Posted: September 23, 2015
Why did you choose to study abroad with SFS?
I wanted to my study abroad to be focused on experiential learning about the natural world in the natural world. SFS emphasizes this – at least three of our classes so far have been partially or entirely in the field! I chose to study abroad in Peru because I wanted to experience a unique ecosystem that few will ever have a chance to experience. The challenge of living in a relatively remote area of Peru also appealed to me.
What are your first impressions of the country?
Diverse! During the 8 hour drive from Cusco to Villa Carmen, we passed through a multitude of ecosystems – from the dry, grassy highlands to the moist and cool cloud forest to (finally) the blindingly green lowland foothills where Villa Carmen is located. The Peruvians I’ve spoken with have also been very kind and helpful. I look forward to getting to know Peru through talking to Peruvians on our trips outside Villa Carmen.
What are your first impressions of the field station?
Villa Carmen is definitely nothing like what we students are accustomed to calling “school,” but that’s what makes it great. You can’t escape interacting with the forest here – from the tree frogs jumping into the sink as you brush your teeth to macaws attempting to break into your bedroom to bird calls occasionally drowning out a professor’s lecture – but I doubt anyone would want to escape it. We have excellent food, beautiful views, mosquito nets, and interesting people to talk to. What more could one want?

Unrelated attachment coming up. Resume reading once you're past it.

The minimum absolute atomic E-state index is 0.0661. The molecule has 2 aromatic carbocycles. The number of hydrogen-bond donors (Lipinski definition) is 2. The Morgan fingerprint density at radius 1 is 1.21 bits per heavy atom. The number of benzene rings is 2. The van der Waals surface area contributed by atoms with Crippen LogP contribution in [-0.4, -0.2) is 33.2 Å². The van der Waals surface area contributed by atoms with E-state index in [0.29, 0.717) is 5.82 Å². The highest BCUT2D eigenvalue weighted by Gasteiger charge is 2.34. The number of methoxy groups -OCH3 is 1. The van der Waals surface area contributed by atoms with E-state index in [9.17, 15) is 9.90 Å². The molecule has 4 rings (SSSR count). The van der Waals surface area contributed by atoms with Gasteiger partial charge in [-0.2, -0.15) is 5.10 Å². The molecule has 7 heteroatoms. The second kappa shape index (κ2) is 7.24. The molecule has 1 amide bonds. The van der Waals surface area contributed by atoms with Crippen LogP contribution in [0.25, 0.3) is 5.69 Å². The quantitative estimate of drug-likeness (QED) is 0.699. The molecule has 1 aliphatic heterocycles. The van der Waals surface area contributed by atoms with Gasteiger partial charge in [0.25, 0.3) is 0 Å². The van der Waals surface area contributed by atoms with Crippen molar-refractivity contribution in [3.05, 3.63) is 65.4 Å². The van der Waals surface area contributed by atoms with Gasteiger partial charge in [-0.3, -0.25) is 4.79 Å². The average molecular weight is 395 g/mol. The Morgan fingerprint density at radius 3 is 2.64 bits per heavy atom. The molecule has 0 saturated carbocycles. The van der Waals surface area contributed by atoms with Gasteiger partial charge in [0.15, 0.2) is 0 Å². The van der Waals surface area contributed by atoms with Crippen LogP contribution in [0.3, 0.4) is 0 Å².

What do you think the biggest challenge will be for you this semester both academically and culturally?
Surprisingly, I think the biggest academic challenge will be time management! There is always something exciting to do here that isn’t reading for class or homework, be it a hike, swimming in the river, playing soccer, or even doing chores or laundry. In addition, because we are often surrounded by North American volunteers at Villa Carmen, we can choose our level of cultural participation to some extent. Generally, this is rare when one travels. I think my cultural challenge will be challenging myself to leave my comfort zone and choose to interact with Peruvian culture and Peruvians more than my “autopilot” setting might dictate.
What are you looking forward to the most about the semester?
I am looking forward to traveling to other parts of Peru and comparing the landscapes and life. I am also excited to observe as many new plants, animals, and insects as possible!
Give three words that best describe how you are feeling right now.
Community: cognizant of embarking on a unique experience of living closely with other students and nature
Curious: there is so much left to explore near (like Pillcopata, the nearby town) and far (other eco-regions of Peru that we will visit)
Captivated: being plunged into such a different environment fosters introspection and a generally heightened awareness